We are finding that parties are increasingly asking about their right to record their ex-partner and to use those audio or video recordings as evidence in family law proceedings. Read on to answer the important question ‘Can I record a private conversation without permission?’ and ‘is it a good idea?’
While making video/audio recordings to use as evidence to prove your side of the story may seem like a good idea, it is important to be aware of the risks when relying on audio and video evidence in your family law matter.
Before deciding to record it is important to consider the legality of the recording, whether the recording may be admitted as evidence, how the recording may be perceived by the court and what of the obligation to disclose the recording if it doesn’t achieve what the person behind the recording device was hoping it would.
What does the law say about recording private conversations?
In Queensland, under section 43(2) of the Invasion of Privacy Act 1971 (Qld), it is lawful to record a ‘private conversation’, that is, a conversation in person, via telephone or other electronic means (e.g. zoom, teams, messenger) without the knowledge or consent of other parties provided the person making the recording is a party to the conversation. It is illegal for a person not involved in a conversation to record that conversation: section 43(1). Therefore, Amy can record a conversation between Amy, Paul and Peter but Amy cannot record a private conversation between Paul and Peter when Amy is not a party to the private conversation. Similarly, if Amy’s child Joey was having a conversation with his father, it would be illegal for Amy to leave a mobile phone nearby recording that conversation.
However, there are restrictions on what you can do with the recording. You cannot distribute it unless there is a lawful exception. The use of a recording for the purposes of legal proceedings is an exception, but you should obtain legal advice in relation to your individual circumstances before you do so.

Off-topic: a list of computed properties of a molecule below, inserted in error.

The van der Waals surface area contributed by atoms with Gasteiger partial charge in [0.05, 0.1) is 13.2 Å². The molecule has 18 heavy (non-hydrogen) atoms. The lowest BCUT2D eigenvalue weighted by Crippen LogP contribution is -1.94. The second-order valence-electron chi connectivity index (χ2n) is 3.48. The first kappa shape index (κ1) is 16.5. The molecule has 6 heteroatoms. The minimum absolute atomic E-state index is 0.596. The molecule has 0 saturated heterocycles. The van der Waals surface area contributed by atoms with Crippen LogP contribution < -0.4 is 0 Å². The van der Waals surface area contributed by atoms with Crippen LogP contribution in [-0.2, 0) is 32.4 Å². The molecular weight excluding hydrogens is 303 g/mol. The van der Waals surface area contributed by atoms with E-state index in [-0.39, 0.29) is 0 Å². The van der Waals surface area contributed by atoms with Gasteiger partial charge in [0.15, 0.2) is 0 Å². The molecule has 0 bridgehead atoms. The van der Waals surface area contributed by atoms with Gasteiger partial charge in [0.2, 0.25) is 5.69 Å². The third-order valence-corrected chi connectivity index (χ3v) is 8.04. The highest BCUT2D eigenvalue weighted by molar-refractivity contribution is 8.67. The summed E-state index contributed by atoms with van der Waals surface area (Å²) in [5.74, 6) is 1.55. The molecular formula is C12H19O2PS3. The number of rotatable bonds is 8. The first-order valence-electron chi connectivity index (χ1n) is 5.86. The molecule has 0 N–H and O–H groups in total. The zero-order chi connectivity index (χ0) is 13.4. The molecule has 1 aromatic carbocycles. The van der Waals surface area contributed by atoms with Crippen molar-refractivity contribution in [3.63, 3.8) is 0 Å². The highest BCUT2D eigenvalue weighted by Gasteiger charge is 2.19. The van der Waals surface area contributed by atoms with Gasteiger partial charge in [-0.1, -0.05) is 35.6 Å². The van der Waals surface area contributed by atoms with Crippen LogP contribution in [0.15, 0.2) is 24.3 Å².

Different laws apply in different states in relation to this issue. For example, in New South Wales and Victoria, it is an offence to record a private conversation without the consent of each party to the conversation.
Conversations over the Phone
Under sections 6 and 7 of the Telecommunications (Interception and Access) Act 1979, telephone communications are legal if the party recording the conversation is part of the call and is recording from a separate device. If the party recording the conversation is not part of the conversation or if they are recording from a separate device, the recording is illegal. Therefore, Amy can record a phone conversation with Paul if she uses a separate recording device, but she cannot use an app to record the conversation with Paul, nor can she record a phone conversation between Paul and Joey if Amy is not part of the call, whether from the same or a different device.
Recordings in Family Law Cases
Under section 138 of the Evidence Act 1995, the court has the discretion to admit into evidence or to exclude improperly or illegally obtained evidence. If the recording was obtained in breach of the relevant state legislation, for example if a recording was made in Queensland but the person making the recording was not a party to the conversation, it is up to the Court as to whether the evidence is admitted or excluded.